IWDFIoRequest::UnmarkCancelable method

The UnmarkCancelable method disables the canceling of an I/O request.

Syntax


HRESULT  UnmarkCancelable();

Parameters

This method has no parameters.

Return value

UnmarkCancelable returns one of the following values:

Return codeDescription
S_OK

UnmarkCancelable disabled use of the IRequestCallbackCancel::OnCancel method that was previously registered through a call to the IWDFIoRequest::MarkCancelable method.

HRESULT_FROM_WIN32 (ERROR_OPERATION_ABORTED)

The request is currently being canceled.

 

Remarks

A driver can call IWDFIoRequest::UnmarkCancelable to disable cancellation of an I/O request, if the driver previously called IWDFIoRequest::MarkCancelable to enable cancellation of the request.

If the driver previously called MarkCancelable, the driver must call UnmarkCancelable before calling IWDFIoRequest::Complete outside of a call to its IRequestCallbackCancel::OnCancel callback method.

However, the driver must not call UnmarkCancelable after OnCancel calls Complete.

If UnmarkCancelable returns HRESULT_FROM_WIN32(ERROR_OPERATION_ABORTED), and then OnCancel completes the request, the driver must not subsequently use the request object.

If UnmarkCancelable returns HRESULT_FROM_WIN32(ERROR_OPERATION_ABORTED), the driver must not complete the request before the framework calls OnCancel. Otherwise, the framework might call the driver's OnCancel with an invalid request.

Examples

The following code example demonstrates how a driver might call IWDFIoRequest::UnmarkCancelable before calling IWDFIoRequest::Complete, outside of a call to its IRequestCallbackCancel::OnCancel method.

The example also shows how you can use OnCancel to expedite the completion of a request. In this case, the OnCancel callback does not always complete/cancel the specified request.


//
// The driver calls CompletePendingRequest when it is ready to complete the request with error/success.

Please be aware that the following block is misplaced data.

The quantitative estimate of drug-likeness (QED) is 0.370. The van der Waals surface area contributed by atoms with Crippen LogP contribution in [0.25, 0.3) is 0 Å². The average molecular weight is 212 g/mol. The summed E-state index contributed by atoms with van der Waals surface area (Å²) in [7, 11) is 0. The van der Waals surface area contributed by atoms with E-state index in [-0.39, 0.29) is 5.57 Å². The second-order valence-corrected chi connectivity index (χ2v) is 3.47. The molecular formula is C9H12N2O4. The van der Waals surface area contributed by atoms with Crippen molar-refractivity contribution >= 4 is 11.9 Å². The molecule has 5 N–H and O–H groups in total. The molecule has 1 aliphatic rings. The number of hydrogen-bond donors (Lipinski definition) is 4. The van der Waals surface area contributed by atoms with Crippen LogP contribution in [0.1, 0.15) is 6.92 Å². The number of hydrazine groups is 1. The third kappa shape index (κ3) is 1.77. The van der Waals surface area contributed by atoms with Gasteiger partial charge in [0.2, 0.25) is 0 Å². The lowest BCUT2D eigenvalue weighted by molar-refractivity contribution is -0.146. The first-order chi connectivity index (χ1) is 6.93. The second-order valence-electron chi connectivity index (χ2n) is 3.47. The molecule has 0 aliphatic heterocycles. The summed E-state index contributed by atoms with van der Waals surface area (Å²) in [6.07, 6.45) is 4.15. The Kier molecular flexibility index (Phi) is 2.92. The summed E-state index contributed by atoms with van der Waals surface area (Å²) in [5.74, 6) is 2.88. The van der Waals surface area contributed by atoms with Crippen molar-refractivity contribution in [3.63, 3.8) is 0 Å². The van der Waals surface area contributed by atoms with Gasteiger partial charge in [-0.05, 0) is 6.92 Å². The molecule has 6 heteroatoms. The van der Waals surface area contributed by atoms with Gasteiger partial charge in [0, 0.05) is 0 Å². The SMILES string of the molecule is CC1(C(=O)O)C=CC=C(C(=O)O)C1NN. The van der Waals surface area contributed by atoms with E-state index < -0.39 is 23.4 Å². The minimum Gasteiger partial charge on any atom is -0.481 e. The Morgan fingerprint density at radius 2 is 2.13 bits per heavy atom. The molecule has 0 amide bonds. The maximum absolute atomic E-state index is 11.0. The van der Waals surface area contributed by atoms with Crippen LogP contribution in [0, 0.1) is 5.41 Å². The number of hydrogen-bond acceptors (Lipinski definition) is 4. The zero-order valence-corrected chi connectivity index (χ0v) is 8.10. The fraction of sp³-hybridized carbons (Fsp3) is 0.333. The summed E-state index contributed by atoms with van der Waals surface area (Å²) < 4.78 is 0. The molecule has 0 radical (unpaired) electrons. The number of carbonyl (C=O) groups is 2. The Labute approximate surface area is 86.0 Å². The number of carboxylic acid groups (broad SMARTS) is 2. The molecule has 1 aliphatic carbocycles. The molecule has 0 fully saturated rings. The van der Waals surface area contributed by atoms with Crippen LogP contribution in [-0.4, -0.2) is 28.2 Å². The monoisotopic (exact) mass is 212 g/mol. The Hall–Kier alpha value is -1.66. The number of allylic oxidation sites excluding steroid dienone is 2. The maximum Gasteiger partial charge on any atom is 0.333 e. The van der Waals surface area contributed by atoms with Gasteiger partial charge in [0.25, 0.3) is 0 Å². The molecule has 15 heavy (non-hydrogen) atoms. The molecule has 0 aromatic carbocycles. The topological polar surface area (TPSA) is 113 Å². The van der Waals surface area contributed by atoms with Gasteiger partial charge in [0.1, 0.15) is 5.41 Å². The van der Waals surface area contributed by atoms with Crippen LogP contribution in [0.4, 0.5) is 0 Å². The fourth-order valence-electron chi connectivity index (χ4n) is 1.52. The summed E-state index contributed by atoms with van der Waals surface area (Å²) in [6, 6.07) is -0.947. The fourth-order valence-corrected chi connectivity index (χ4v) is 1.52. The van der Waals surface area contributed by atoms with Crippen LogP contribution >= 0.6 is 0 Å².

// You must previously initialize m_CompleteCancelledRequest to zero.
//
VOID
CompletePendingRequest( 
    HRESULT hr,
    DWORD   information
    )
{
    LONG shouldComplete = 1;

    if (m_PendingRequest) {
        HRESULT hrUnmark = m_PendingRequest->UnmarkCancelable();
        if (HRESULT_FROM_WIN32(ERROR_OPERATION_ABORTED) == hrUnmark) { 
            //
            // We are racing with OnCancel.  We cannot complete m_PendingRequest until after
            // both IWDFIoRequest::Complete and OnCancel have finished with it. To
            // guarantee this, the last to run (either OnCancel or CompletePendingRequest) will
            // be the one to complete the request. 
            //
            shouldComplete = InterlockedExchange(&m_CompleteCancelledRequest, 1);
        }

        // 
        // If we were first to set m_CompleteCancelledRequest to 1, then drop out here
        // and rely on OnCancel to complete the request.
        // 

        if (1 == shouldComplete) { 
            IWDFIoRequest *FxRequest = (IWDFIoRequest*)InterlockedExchangePointer((PVOID *)&m_PendingRequest, NULL);
            InterlockedExchange(&m_CompleteCancelledRequest, 0);
            FxRequest->SetInformation(information);
            FxRequest->Complete(hr);
        }
   }
}

//
// The framework calls OnCancel when an application cancels a pending I/O request. 
//
VOID
STDMETHODCALLTYPE
OnCancel(
    _In_ IWDFIoRequest *pWdfRequest
    )
{
    if (m_PendingRequest != pWdfRequest) {
        TraceEvents(TRACE_LEVEL_ERROR, 
                    YOURDEVICE_TRACE_DEVICE, 
                    "%!FUNC! Cancelled request does not match pending request.");
    }

    // 
    // Add your code to speed up the completion of the request.  Maybe you need to reset the hardware or 
    // do some other domain-specific task.
    //

    //
    // Since we only complete the request if we were the last to run (see comment in
    // CompletePendingRequest), if we are *not* the last to run we rely on CompletePendingRequest 
    // to complete this request.
    //

    LONG shouldComplete = InterlockedExchange(&m_CompleteCancelledRequest, 1);
    if (1 == shouldComplete) {